WonderWoofy
Member
From: Los Gatos, CA
Registered: 2012-05-19
Posts: 8,412

Re: [MOOT]gummiboot install: Failed to create EFI boot variable entry

Keep in mind that UEFI and bios booting can coexist on your machine.  So it is not like you have to rid yourself of one way in order to get the other going.  I think if it weren't for that fact, I would have never been able to get UEFI booting going on my machine.

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#9 2013-08-03 14:37:51

totolotto
Member
From: Hungary
Registered: 2012-11-13
Posts: 107

Re: [MOOT]gummiboot install: Failed to create EFI boot variable entry

I had the same error message but I continued the process anyway and created arch.conf and loader.conf (because I thought the gummiboot was complaining about these files). And after reboot it worked, and has been working gummiboot since then.

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#10 2013-08-03 21:09:23

WonderWoofy
Member
From: Los Gatos, CA
Registered: 2012-05-19
Posts: 8,412

Re: [MOOT]gummiboot install: Failed to create EFI boot variable entry

@totolotto, this is because the "gummiboot install" also copies itself to the "default" spot (which is \EFI\BOOT\BOOTX64.EFI).  So when that disk is selected to boot, this is what will be automatically booted.  You may want to try using an efibootmgr command manually.  I recently had to rest my bios, and I too noticed that the command failed to create an entry (though it did not tell me so).  But doing it manually was no problem.  Otherwise, it could be that the efivars module was not loaded.  That would certainly prevent the gummiboot command from creating an entry, and unlike in the past, the efivars module is not automatically loaded (and it is not built into the kernel like it was at first in the Arch kernel).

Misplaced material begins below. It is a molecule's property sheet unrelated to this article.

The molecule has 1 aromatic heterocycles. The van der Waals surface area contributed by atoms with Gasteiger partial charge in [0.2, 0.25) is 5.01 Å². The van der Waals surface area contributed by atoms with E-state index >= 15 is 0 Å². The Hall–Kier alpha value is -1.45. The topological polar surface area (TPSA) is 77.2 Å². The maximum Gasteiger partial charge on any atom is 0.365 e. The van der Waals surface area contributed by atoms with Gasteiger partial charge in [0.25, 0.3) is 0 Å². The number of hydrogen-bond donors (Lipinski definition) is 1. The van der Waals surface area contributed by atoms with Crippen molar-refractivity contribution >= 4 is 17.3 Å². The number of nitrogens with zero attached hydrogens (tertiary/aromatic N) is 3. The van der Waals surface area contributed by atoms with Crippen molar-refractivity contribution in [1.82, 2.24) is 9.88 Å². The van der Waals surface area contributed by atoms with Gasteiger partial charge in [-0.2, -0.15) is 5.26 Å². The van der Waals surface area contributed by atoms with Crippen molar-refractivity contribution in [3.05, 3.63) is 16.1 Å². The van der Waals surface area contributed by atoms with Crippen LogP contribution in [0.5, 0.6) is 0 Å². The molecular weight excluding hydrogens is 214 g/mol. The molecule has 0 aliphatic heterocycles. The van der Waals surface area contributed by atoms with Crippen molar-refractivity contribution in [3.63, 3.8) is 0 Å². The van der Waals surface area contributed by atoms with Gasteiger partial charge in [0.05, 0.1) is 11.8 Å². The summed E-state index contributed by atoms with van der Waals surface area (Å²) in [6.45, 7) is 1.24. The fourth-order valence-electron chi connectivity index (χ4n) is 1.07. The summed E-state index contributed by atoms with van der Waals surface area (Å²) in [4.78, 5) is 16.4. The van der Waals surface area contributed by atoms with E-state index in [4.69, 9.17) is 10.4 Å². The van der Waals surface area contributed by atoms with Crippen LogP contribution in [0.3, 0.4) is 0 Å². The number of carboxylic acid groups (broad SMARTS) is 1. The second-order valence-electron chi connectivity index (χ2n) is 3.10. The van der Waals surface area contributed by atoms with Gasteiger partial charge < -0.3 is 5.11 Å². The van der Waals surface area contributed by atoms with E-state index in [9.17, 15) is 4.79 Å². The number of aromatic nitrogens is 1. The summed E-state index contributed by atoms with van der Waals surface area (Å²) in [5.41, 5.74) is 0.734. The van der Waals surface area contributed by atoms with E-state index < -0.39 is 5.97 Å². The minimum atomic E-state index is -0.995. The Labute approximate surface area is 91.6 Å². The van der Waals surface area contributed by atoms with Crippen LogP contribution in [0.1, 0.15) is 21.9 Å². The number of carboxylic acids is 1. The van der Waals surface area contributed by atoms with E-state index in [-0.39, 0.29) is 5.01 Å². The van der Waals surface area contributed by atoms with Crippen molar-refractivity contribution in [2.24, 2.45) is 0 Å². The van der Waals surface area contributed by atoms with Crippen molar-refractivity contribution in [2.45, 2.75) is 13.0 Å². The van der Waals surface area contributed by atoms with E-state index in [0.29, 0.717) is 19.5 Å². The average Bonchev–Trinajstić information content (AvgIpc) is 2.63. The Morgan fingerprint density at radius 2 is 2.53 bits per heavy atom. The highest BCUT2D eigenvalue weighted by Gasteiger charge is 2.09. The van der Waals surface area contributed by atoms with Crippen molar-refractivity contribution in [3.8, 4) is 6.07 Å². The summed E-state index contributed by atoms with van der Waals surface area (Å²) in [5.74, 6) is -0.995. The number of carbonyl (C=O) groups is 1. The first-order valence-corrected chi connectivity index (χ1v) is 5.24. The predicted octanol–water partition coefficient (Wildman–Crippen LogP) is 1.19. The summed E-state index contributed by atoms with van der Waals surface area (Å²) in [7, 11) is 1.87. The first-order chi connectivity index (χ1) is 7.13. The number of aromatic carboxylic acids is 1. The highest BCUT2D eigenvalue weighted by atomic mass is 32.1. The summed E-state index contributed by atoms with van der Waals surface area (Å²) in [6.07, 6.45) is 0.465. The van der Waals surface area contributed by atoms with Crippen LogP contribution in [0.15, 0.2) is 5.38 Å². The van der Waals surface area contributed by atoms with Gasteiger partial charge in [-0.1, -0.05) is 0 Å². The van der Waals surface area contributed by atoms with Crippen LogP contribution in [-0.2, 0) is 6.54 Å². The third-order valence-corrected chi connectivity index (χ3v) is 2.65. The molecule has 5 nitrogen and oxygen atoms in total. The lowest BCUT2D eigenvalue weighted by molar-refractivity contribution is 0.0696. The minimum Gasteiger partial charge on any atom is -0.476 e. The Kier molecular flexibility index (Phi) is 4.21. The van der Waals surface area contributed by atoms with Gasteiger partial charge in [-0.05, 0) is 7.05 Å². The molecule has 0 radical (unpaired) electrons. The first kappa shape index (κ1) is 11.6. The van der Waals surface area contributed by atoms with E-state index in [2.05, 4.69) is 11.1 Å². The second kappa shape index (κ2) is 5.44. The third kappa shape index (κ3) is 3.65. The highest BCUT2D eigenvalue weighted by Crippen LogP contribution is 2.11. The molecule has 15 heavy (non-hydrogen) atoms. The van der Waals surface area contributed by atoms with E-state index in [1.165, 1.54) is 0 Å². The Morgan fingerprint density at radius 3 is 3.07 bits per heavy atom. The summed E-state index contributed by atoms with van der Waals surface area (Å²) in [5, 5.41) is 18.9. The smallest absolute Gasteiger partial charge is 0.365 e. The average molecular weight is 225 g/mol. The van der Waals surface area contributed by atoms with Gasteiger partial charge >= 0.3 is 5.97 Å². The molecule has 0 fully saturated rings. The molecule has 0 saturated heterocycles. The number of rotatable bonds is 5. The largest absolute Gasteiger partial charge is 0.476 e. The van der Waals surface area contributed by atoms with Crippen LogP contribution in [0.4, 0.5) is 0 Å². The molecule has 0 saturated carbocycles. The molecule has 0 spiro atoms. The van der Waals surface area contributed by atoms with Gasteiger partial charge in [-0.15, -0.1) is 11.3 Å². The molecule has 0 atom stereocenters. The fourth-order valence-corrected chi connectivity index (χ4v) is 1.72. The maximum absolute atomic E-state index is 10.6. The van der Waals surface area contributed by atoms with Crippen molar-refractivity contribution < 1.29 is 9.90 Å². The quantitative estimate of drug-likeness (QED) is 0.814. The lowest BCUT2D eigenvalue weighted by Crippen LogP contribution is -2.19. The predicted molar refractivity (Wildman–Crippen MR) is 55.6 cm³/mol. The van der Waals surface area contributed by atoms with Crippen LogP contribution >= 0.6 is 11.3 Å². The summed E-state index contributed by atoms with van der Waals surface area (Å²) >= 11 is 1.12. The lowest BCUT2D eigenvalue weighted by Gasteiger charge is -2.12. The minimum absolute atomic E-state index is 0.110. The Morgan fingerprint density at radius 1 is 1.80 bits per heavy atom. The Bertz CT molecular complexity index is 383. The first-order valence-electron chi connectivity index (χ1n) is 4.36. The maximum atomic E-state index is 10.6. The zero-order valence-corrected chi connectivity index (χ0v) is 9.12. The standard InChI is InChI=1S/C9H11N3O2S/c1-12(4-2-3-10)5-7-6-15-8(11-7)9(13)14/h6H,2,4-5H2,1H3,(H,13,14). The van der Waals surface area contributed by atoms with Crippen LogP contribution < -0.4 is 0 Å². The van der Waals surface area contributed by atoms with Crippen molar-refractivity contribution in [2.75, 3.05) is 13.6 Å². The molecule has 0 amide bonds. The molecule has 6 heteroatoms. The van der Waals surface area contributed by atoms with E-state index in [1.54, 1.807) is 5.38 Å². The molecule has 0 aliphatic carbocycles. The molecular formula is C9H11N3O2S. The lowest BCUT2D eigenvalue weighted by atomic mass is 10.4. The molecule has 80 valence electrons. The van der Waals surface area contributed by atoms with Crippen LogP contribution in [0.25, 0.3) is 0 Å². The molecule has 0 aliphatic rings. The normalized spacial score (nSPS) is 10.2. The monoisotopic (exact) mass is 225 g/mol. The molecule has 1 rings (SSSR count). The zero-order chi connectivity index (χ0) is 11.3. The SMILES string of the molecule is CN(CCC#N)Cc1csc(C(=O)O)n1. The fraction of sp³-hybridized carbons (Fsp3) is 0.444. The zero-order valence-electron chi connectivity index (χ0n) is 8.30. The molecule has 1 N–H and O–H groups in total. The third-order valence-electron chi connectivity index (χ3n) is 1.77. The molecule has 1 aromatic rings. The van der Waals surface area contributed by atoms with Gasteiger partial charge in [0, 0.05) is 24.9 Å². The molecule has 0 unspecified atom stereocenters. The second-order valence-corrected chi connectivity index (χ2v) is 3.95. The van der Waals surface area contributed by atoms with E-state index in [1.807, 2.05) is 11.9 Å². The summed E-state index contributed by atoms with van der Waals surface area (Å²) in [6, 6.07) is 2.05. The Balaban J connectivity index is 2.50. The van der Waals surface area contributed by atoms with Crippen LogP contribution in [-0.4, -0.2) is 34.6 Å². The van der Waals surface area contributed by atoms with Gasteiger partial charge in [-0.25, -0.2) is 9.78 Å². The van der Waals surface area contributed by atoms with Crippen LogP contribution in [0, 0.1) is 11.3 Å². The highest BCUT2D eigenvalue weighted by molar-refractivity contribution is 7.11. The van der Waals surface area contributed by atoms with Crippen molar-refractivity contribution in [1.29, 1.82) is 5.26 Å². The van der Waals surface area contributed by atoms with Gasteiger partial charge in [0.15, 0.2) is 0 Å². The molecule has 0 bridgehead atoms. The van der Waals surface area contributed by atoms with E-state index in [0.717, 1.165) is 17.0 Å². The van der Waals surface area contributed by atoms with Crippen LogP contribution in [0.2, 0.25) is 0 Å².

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#11 2013-08-03 21:50:30

cfr
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From: Cymru
Registered: 2011-11-27
Posts: 5,675

Re: [MOOT]gummiboot install: Failed to create EFI boot variable entry

I do love the idea of giving your BIOS a rest - are we talking soft pillows and lullabies or luxurious breaks on exotic beaches?


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#12 2013-08-04 06:46:26

totolotto
Member
From: Hungary
Registered: 2012-11-13
Posts: 107

Re: [MOOT]gummiboot install: Failed to create EFI boot variable entry

WonderWoofy wrote:

  You may want to try using an efibootmgr command manually.

1. The list of boot entries in UEFI Shell 2.0 shows 6 options, one of them is "UEFI: Samsung SSD....". This one is used for booting into Arch Linux.

2. The "efibootmgr" command returns with:

Fatal: Couldn't open either sysfs or procfs directories for accessing EFI variables.
Try 'modprobe efivars' as root.

After trying 'modprobe efivars' the command 'efibootmgr' returns with nothing - it should list the available entires, shouldn't it?

Does this mean that something is not okay and I still have some work to do here?

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#13 2013-08-04 14:09:06

cfr
Member
From: Cymru
Registered: 2011-11-27
Posts: 5,675

Re: [MOOT]gummiboot install: Failed to create EFI boot variable entry

totolotto wrote:

After trying 'modprobe efivars' the command 'efibootmgr' returns with nothing - it should list the available entires, shouldn't it?

Yes. It should. What is in /sys/firmware/efi before and after you modprobe efivars? If you have sub-directories like efivars or vars, are they populated?


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#14 2013-08-04 14:55:12

totolotto
Member
From: Hungary
Registered: 2012-11-13
Posts: 107

Re: [MOOT]gummiboot install: Failed to create EFI boot variable entry

My bad - even just for listing the entries efibootmgr needs to be run as sudo. Now I can see the options.

However my question still stands becasue WonderWoofy's respond implies that I have not done something correclty. Can you make a comment on that?

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#15 2013-08-04 15:25:38

cfr
Member
From: Cymru
Registered: 2011-11-27
Posts: 5,675

Re: [MOOT]gummiboot install: Failed to create EFI boot variable entry

It isn't necessarily that you did anything incorrectly. I don't use gummiboot but as I understand it, it sometimes fails to create the boot menu entry properly. You are probably booted using EFI/boot/bootx64.efi as gummiboot copies itself here as well. This is a "fallback" entry which the firmware uses if it cannot find a valid EFI boot menu entry. This is fine and sometimes the only option but boot managers/loaders tend to fight over this spot. So you could try adding an entry for gummiboot manually using efibootmgr afer modprobing efivars. The wiki explains how to do this. This would point to the EFI application in e.g. EFI/gummiboot/ or whatever. (I'm not sure what gummiboot uses so this is just for example.)